Continued investigations into energy politics led to the development of International Petroleum Exchange Model (IPE), a system dynamics model to explore a set of propositions about future price, politics, and market configurations. Central to the analyses is the role of strategic vulnerability as a distinct variable that influences and is influenced by interactions among producers and consumers in a changing market.
This research initiative is distinctive for its adoption early on of system dynamics as the simulation method, rather than econometrics or other simulation approaches. Results are presented in a book titled International energy futures: Petroleum prices, power, and payments (Choucri 1981).
The book begins with an analysis of the politics of the international petroleum trade. Part II is the intellectual core of the book and focuses on the analytical structure of the IPE model and on the simulation results of interactions among key actors.
|Analytical representation of IPE model.
Source: Choucri (1981, 25).
A simplified view of the IPE model is shown in the figure below. Note the location of positive (reinforcing) loops versus the negative (balancing) loops throughout. These reflect the structure of the model. As shown, they generate the reference case.
|Simplified model overview of major causal loops.
Source: Choucri (1981, 30).
Part III appraises the model's results and their implications. And Part IV puts forth some tentative assessments of the model's predictive capacities and highlights alternative prospects for various energy policies given different price situations.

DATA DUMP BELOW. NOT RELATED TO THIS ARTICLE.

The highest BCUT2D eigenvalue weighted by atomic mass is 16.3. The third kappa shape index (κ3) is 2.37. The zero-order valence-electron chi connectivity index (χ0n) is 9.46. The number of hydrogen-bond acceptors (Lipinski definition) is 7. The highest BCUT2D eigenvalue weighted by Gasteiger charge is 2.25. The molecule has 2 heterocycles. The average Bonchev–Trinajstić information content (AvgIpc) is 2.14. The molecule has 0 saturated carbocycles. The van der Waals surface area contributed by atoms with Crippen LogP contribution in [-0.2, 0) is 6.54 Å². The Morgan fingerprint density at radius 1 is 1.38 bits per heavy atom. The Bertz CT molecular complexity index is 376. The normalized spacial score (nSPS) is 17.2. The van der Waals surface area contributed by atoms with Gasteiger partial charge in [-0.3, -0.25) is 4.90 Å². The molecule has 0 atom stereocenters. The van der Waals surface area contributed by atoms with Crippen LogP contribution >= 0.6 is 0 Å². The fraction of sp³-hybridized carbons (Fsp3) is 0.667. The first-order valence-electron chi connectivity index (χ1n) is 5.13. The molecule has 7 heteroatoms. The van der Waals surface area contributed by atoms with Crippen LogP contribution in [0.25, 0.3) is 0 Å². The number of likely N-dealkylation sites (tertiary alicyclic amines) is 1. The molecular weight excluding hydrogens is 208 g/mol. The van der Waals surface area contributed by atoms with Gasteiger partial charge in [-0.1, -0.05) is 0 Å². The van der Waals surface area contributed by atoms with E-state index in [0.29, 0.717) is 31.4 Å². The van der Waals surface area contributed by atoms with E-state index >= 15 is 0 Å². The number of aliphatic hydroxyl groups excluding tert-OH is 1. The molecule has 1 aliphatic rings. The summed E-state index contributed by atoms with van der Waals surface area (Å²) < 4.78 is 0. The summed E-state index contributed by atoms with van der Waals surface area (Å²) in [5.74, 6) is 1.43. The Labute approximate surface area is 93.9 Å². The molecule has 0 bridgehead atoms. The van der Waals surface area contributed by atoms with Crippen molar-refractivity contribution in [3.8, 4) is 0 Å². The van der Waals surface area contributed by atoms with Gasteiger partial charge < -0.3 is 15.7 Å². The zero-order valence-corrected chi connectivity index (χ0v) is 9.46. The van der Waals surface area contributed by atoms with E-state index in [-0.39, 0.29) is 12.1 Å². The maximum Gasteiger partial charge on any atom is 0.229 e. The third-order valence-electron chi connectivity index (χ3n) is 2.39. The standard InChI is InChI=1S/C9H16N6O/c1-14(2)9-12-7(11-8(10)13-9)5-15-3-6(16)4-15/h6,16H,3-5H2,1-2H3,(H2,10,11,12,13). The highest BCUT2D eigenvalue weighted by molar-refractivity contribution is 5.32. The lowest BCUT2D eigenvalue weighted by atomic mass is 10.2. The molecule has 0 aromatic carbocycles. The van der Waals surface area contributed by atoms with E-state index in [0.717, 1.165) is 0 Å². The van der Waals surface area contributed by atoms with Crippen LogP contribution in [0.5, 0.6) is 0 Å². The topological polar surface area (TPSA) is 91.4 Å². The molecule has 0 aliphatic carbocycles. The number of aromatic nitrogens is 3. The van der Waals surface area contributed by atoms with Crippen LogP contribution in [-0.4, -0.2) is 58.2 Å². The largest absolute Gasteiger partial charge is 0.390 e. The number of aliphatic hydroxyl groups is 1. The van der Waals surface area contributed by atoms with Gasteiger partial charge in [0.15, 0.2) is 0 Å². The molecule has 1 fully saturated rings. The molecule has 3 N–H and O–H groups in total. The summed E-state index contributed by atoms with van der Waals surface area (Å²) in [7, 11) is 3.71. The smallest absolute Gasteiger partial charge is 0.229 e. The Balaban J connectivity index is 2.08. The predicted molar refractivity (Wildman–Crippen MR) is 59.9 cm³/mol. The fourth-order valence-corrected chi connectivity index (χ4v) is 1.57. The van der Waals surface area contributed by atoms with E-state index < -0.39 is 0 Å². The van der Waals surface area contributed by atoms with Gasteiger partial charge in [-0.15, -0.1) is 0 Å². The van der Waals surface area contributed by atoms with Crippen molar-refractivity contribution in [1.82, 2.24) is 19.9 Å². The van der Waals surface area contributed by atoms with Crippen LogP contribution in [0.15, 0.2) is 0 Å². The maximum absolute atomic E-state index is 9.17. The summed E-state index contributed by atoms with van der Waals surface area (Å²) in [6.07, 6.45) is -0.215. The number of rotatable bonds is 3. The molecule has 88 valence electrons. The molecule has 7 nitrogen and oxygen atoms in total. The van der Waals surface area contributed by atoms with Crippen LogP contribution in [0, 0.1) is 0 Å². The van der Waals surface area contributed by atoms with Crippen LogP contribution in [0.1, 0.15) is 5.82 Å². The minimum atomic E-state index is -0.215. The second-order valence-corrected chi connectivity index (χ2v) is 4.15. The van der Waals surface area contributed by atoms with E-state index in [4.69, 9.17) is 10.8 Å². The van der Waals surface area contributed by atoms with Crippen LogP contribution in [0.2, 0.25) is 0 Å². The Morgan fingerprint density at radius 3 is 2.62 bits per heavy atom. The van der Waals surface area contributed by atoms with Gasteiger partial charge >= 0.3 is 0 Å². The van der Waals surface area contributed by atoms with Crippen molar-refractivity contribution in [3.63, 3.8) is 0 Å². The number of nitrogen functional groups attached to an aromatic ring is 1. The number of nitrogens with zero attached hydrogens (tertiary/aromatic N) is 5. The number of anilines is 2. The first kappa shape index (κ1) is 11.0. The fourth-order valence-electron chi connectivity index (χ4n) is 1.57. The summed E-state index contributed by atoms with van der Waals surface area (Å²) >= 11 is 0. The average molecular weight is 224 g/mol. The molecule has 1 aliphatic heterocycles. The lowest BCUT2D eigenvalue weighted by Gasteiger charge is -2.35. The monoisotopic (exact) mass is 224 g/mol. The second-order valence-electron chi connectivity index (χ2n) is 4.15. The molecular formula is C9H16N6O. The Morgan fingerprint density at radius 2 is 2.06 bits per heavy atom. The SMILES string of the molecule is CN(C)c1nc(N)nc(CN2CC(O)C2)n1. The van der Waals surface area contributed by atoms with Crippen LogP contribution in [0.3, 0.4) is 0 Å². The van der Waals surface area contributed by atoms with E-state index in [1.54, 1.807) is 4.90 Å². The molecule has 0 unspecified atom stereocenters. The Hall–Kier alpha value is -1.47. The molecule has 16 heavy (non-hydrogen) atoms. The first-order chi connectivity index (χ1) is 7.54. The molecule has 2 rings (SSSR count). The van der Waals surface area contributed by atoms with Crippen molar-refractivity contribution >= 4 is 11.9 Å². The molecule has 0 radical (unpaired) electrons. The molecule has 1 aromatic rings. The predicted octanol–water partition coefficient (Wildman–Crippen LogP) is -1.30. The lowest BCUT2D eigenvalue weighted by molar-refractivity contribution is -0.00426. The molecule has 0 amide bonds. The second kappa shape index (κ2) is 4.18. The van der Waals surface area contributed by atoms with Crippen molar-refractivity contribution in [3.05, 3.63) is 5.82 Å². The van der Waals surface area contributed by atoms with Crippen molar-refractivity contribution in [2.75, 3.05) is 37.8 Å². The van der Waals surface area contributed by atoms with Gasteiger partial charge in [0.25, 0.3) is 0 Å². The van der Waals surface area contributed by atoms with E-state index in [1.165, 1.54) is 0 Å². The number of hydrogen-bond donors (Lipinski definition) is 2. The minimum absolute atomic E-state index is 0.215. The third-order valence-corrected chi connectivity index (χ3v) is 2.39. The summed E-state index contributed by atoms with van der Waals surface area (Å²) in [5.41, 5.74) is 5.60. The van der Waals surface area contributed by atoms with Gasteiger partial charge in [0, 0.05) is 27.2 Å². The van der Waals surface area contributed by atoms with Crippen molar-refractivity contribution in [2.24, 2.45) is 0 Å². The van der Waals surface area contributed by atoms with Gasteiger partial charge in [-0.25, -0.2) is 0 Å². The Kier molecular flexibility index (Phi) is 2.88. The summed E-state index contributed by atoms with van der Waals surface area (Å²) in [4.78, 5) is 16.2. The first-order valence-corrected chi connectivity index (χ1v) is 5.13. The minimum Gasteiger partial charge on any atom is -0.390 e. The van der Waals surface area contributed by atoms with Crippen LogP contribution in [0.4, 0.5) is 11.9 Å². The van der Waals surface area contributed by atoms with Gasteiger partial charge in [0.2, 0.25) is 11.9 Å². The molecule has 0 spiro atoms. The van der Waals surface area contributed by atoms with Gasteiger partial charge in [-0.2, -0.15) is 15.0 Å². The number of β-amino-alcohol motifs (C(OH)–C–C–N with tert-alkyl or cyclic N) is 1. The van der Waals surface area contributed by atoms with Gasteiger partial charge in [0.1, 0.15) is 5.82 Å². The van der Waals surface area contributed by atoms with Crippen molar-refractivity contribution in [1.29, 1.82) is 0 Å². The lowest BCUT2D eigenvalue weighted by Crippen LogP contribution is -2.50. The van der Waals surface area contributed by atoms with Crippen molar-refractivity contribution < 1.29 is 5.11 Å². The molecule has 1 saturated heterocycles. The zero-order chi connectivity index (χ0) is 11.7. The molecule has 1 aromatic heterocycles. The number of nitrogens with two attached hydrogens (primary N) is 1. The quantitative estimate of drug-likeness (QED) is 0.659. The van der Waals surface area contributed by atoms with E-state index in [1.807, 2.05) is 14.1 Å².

Research for Energy and development in Latin America: Perspectives for public policy (Chocuri, 1982) adopts an empirical as well as policy perspective. It goes without saying that even at the time we had serious concerns about the reliability and consistency of the data. First, is attention to the basic parameters of energy in the region with an emphasis on energy in transportation. Second, is a focus of economic factors, with a focus on the demographic drivers of economic activity and implications for transportation and development. Third, is a policy perspective focusing on the role of government, state petroleum enterprises, and pressure for social adjustment to new and stressful conditions. A final section addresses implications for transportation and puts forth the alternative criteria for policy choices consistent with different development objectives.
Foundations for Technology Imperatives
Early on we organized at MIT the first workshop of an international group of scholars to sketch out the boundaries and content of forecasting methods as applied to international relations. The researchers focused on: (i) foundational challenges, (ii) requirements of theory, (iii) methodological applications in international relations, (iv) the time perspective in forecasting, and (v) policy analysis in international contexts.
While the challenges are far greater than the tools to address them, the chapters of the book titled Forecasting in international relations: Theory, methods, problems, prospects, co-edited with Thomas W. Robinson (1978) , showed a wide range of intellectual capabilities focusing on forecasting around the date of publication.
- Choucri, N. (1974). Population dynamics and international violence: Propositions, insights, and evidence. Heath.
- Choucri, N. (1982). Energy and development in Latin America: Perspectives for public policy. Lexington Books.
- Choucri, N. (1984). Multidisciplinary perspectives on population and conflict. Syracuse University Press.
- Choucri, N., & Ferraro, V. (1976). International politics of energy interdependence. Lexington Books.
- Choucri, N., Pollins, B., & Ross, D. S. (1981). International energy futures: Petroleum prices, power, and payments. MIT Press.
- Choucri, N., & Robinson, T. W. (1978). Forecasting in international relations: Theory, methods, problems, prospects. W.H. Freeman.